Friday, October 21, 2011

NPR's response to my letter on their handling of Lisa Simeone.

I wrote a letter to NPR to complain about their handling of Lisa Simeone.  While their response addressed some of the particulars of this situation, it didn't address the broader point of supressing their affiliated journalists personal opinions - not that I expected them to.  Perhaps unsurprisingly they insist on not being involved in Soundprint's dismissal of her.

My letter

Dear NPR management:

I am writing to express how disturbed I am by NPR's behavior with regards to Lisa Simeone, a freelancer who appears on some shows that NPR broadcasts, as reported here.

I am a long time listener of NPR and long time supporter of both NPR and my local station WNYC. The pattern of behavior of the leadership at NPR that has emerged in the last 1-2 years with regards to its persecution of people who express any political views is highly troubling. However, in this particular case it's not just troubling but also completely unfair and misguided. Ms Simeone is not an employee of NPR, and as the article points out, is far from the only one who has shown to possess political views.

While I understand the desire by your organization to remain apolitical and neutral, I think that you have taken this policy several steps too far. In addition to this incident, I found your policy that "NPR journalists may not participate in marches and rallies involving causes or issues that NPR covers, nor should they sign petitions or otherwise lend their name to such causes, or contribute money to them" to be borderline anti-democratic if not outright illegal. NPR journalists are private persons and as such cannot and should not be prohibited from expressing their views in their private lives. 

I value NPR and it's stations for the reporting and programming they do. However if this pattern of behavior continues I will have to rethink my support for it and its affiliated stations.

Alex Kristofcak

NPR's response

Dear Alexander, 

There have been some inaccuracies in recent reporting on World of Opera host Lisa Simeone that we’d like to correct.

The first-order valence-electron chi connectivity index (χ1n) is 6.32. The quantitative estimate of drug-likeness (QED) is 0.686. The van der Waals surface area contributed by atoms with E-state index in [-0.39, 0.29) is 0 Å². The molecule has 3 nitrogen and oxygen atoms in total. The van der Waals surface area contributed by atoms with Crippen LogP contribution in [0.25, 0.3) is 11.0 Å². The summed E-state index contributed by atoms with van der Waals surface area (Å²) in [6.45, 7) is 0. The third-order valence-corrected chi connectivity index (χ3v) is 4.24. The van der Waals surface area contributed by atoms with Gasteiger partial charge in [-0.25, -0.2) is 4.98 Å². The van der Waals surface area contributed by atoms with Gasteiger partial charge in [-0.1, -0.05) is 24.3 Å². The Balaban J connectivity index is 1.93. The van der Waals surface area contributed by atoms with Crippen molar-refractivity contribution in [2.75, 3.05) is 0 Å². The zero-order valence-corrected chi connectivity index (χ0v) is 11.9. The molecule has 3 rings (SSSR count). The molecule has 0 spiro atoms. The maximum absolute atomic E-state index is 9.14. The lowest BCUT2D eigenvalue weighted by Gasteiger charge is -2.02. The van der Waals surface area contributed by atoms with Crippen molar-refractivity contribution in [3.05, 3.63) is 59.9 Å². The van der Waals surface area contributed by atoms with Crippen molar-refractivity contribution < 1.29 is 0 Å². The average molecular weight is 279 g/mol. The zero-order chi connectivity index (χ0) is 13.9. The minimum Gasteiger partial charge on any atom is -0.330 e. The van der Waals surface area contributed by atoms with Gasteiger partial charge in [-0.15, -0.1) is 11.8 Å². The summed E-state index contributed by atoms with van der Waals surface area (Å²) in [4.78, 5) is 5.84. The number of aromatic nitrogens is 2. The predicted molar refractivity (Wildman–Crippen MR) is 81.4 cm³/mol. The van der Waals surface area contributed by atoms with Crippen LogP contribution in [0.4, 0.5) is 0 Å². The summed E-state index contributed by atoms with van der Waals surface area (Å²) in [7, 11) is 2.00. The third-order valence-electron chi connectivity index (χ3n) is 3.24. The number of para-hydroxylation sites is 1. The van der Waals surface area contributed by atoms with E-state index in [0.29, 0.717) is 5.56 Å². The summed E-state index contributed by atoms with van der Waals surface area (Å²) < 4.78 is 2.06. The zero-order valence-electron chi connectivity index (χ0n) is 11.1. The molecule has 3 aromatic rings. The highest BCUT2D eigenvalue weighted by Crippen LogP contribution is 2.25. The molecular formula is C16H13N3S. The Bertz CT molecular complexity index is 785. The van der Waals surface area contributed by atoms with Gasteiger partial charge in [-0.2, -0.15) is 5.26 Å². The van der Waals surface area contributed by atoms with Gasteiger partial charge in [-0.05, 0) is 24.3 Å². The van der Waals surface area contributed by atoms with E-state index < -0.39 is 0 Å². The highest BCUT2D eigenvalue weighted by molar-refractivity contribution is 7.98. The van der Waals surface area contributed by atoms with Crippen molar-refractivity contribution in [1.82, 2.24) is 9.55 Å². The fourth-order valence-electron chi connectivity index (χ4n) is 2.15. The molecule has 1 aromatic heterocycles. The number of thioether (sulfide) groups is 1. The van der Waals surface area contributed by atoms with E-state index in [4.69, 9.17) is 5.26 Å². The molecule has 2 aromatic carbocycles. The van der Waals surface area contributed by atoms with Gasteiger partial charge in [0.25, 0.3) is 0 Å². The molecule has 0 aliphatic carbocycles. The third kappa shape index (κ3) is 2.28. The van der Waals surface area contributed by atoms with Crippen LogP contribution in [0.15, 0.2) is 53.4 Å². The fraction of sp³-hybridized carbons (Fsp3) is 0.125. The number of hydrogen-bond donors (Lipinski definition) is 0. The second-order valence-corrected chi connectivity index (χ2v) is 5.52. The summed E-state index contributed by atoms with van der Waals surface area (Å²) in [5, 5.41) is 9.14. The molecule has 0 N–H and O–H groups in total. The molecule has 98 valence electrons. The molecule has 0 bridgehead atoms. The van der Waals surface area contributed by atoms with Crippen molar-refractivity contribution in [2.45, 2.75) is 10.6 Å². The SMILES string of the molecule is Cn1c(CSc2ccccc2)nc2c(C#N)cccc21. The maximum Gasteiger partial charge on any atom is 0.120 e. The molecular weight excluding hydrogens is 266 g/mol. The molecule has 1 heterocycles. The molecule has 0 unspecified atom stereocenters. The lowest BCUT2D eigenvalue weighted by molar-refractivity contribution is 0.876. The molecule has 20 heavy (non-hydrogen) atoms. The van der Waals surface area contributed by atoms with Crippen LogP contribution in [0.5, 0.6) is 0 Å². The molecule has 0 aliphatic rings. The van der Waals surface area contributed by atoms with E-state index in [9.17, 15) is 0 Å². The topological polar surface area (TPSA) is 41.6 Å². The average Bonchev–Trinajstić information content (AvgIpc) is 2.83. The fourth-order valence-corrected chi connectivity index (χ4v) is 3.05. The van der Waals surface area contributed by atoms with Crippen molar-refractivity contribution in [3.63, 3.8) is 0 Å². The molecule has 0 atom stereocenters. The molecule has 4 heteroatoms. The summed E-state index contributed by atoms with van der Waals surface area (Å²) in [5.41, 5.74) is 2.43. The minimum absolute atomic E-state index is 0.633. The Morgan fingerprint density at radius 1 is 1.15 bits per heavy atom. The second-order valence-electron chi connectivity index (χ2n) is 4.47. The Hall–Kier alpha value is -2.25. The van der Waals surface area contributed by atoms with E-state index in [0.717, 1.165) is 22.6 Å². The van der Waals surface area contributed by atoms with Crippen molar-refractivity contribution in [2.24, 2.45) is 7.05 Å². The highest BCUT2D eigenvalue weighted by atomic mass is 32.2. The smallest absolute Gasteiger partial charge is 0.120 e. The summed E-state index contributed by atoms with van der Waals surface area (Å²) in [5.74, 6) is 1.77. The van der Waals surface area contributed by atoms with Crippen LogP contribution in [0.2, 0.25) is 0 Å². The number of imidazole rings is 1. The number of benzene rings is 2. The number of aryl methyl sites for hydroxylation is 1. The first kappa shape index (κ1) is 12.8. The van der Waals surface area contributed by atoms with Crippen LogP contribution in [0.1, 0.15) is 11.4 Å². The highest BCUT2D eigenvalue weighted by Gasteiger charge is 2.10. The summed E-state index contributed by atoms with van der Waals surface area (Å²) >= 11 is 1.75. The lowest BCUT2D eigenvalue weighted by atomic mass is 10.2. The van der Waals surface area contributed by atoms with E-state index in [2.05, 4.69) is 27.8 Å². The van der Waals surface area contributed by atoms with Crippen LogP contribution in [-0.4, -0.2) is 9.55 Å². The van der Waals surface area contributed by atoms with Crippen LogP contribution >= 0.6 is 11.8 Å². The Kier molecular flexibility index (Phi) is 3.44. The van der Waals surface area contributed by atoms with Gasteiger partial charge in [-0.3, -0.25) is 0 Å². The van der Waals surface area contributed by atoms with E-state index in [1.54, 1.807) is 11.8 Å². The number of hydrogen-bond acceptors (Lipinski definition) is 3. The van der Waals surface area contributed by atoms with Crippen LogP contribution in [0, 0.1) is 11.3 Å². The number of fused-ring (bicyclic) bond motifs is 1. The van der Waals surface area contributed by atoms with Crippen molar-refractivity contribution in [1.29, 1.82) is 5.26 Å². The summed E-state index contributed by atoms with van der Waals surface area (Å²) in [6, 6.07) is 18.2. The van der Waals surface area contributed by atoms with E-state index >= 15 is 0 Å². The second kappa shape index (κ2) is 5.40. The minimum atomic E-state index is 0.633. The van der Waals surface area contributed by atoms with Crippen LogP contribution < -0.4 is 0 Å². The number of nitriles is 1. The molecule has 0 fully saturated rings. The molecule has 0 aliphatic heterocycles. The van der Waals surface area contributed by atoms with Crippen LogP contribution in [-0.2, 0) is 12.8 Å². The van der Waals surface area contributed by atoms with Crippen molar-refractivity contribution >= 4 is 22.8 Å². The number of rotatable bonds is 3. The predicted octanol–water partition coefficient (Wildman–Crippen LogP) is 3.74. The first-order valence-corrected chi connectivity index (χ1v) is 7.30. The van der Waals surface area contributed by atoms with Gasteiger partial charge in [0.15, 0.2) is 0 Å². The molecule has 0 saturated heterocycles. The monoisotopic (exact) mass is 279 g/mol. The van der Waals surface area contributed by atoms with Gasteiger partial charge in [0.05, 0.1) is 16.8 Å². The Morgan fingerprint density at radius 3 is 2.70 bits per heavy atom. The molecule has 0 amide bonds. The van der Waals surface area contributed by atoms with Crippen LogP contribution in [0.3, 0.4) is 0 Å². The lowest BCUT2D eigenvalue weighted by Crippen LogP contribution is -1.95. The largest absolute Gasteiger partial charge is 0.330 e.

World of Opera is produced by WDAV, a music and arts station based in Davidson, North Carolina. Lisa is not an employee of WDAV or NPR; she is a freelancer with the station.

Lisa will continue to host World of Opera. That has not changed. You can read WDAV’s statement confirming this on their website. The management of WDAV is solely responsible for the decision making around Lisa’s role with the program. This high quality cultural program will continue to be heard by thousands of listeners.

NPR had no role in the decision made by the management of the public radio documentary program Soundprint to end its relationship with Lisa as the program’s host. Soundprint is an independent public radio program that is not produced by NPR. NPR had no contact with the management of the program prior to their decision. We learned about it after the fact. You can read more about Soundprint's decision on their website.

Other than Lisa’s role as host, Soundprint and WDAV’s World of Opera are completely unrelated. To that point, it is important to understand that not every public radio program is produced or distributed by NPR. And not every public radio station is a member of NPR. NPR is one piece of a larger public radio system. You can learn more about the public radio system on

It is clear that you feel passionately about the role and value of public radio. Thank you for sharing your perspectives with us.


Dana Davis Rehm
Senior Vice President
Marketing, Communications, and External Relations

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